In this sort of appeal inhered the moral authority that issued in the movement’s greatest triumphs, the enactment of the landmark pieces of federal legislation that put an end to the regime of formal segregation that had disfigured much of the republic for the whole of the century to that point. But in King’s expansive vision of integration and community—of the fully realized American dream—further problems and further objectives came quickly into view.
King adviser and veteran activist Bayard Rustin saw a turning point in the movement’s objectives as early as 1963. The Birmingham campaign, Rustin opined, began a transition from what he called the “classical stage” of the movement to a new phase of its development. What Birmingham made clear was that protesters would not be satisfied with “integrated lunch counters”; they would demand “equal opportunity and full employment,” and indeed “total freedom” encompassing “every economic, social, and political right that is presently denied.” The focus would extend beyond “civil rights, strictly speaking,” to the “social and economic conditions” within which most black Americans lived.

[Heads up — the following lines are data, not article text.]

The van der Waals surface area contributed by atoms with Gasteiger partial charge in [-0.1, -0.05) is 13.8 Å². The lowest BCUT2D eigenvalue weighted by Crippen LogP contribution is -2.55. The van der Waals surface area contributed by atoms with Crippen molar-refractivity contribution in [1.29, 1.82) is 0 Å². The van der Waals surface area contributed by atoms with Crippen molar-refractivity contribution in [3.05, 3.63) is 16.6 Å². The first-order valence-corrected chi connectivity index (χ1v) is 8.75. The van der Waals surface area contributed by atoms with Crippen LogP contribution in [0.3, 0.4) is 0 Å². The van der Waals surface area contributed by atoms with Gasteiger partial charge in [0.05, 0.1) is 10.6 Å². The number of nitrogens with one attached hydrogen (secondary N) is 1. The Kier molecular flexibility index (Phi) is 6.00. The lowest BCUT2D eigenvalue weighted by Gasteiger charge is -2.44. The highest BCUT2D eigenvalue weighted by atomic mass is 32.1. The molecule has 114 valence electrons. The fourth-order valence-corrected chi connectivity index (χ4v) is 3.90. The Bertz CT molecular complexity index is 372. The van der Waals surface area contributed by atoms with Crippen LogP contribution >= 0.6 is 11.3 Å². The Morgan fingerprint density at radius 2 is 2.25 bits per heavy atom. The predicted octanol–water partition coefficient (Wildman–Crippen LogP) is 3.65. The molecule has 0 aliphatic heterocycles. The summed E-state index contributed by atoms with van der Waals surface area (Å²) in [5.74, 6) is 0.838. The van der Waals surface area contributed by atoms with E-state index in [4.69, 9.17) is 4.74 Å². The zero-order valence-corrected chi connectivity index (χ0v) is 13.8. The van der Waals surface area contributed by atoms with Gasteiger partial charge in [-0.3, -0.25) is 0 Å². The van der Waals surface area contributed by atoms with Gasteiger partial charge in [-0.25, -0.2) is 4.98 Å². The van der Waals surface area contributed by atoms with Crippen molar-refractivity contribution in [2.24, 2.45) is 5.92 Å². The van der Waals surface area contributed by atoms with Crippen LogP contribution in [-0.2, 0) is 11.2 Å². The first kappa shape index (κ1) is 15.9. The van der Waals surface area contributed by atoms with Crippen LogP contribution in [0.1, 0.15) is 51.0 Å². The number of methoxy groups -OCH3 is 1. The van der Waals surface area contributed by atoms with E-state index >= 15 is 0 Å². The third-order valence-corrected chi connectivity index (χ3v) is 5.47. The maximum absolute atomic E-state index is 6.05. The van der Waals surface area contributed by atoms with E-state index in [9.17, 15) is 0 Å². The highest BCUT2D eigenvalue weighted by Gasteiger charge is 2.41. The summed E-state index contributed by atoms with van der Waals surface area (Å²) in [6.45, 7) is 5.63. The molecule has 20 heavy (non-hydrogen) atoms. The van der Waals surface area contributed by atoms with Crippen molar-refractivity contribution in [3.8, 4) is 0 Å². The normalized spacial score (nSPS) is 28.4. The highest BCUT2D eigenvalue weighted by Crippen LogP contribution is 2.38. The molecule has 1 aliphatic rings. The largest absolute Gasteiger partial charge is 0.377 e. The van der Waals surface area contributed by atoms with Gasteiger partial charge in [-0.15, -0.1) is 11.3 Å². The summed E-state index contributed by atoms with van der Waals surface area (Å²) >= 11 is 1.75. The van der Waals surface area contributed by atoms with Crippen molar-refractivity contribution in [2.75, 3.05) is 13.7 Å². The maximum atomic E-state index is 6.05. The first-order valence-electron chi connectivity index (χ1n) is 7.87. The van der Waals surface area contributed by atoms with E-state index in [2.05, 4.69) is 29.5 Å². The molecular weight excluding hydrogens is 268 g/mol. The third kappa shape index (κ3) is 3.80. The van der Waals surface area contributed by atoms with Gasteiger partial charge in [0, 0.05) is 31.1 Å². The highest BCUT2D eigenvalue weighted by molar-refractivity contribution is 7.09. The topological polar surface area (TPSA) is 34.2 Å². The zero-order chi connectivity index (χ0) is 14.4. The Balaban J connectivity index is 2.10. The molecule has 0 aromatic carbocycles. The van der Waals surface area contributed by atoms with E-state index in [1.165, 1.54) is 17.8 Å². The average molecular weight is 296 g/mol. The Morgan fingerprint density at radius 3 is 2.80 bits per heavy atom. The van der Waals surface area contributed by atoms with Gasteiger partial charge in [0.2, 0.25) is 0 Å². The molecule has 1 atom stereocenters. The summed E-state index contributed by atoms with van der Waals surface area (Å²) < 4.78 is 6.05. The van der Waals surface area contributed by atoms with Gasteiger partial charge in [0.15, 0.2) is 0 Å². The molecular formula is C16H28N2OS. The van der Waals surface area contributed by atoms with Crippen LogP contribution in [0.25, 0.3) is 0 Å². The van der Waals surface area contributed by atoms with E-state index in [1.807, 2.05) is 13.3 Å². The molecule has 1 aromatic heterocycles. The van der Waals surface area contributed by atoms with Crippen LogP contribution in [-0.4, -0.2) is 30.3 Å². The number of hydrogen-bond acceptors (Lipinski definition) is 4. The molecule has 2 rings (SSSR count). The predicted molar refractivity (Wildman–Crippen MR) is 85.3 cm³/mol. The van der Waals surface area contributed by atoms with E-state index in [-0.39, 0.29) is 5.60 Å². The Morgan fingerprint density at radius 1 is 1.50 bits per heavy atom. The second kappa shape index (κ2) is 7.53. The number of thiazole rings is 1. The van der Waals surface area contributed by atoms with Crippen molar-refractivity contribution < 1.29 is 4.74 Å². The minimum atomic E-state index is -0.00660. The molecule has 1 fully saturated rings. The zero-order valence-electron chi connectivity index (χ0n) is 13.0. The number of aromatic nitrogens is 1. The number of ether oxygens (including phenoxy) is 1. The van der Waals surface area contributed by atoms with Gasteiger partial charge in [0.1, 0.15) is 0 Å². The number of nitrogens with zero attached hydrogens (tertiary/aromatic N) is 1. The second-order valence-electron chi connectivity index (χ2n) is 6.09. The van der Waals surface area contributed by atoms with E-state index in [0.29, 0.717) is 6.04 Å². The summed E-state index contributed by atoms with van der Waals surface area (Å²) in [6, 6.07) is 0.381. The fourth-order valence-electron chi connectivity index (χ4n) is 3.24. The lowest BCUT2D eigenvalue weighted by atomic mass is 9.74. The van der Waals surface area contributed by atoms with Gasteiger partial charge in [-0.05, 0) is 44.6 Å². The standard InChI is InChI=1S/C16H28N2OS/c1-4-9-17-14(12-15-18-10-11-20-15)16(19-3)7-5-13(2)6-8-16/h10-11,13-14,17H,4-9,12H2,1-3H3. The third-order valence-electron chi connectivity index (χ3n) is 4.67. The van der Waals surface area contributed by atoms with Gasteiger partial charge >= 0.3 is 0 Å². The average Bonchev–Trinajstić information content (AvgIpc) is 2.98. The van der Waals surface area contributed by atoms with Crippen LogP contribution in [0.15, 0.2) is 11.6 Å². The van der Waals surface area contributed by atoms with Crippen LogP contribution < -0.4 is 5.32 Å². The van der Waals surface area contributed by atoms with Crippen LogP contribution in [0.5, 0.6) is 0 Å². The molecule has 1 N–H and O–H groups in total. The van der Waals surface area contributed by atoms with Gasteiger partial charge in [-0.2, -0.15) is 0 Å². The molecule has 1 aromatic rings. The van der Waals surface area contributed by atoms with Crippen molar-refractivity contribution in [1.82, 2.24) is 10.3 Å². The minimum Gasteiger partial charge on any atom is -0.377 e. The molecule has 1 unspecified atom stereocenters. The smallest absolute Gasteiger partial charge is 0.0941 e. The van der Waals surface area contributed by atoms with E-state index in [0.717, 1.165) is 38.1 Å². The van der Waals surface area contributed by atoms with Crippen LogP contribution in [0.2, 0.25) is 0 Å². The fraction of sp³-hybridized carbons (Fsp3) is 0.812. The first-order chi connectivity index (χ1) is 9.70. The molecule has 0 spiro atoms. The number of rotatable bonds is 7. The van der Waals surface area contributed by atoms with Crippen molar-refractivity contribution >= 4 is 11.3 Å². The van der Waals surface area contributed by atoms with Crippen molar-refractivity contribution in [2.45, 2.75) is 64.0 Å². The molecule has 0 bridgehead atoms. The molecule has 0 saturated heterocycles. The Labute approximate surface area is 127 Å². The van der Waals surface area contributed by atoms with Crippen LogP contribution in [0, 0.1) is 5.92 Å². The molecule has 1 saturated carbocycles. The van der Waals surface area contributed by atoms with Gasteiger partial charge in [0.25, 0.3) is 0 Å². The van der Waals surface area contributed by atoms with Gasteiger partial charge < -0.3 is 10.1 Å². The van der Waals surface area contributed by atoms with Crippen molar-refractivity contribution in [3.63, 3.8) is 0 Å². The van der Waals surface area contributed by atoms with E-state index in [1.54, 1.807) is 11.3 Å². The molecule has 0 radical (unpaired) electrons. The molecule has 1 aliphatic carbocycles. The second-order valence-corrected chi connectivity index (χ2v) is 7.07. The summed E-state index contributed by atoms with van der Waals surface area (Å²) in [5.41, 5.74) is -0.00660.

This was also how King conceptualized the movement’s distinct phases, although he seems to have located the transition at a later point than did Rustin. King regarded the progress signified by the passage of the Civil Rights Act and the Voting Rights Act as at once urgently necessary and woefully incomplete. Although those laws promised dramatic gains for southern blacks in particular, he maintained, “in the past decade little had been done for northern ghettos.” Thenceforward, King observed, blacks “looked for the second phase, the realization of equality.”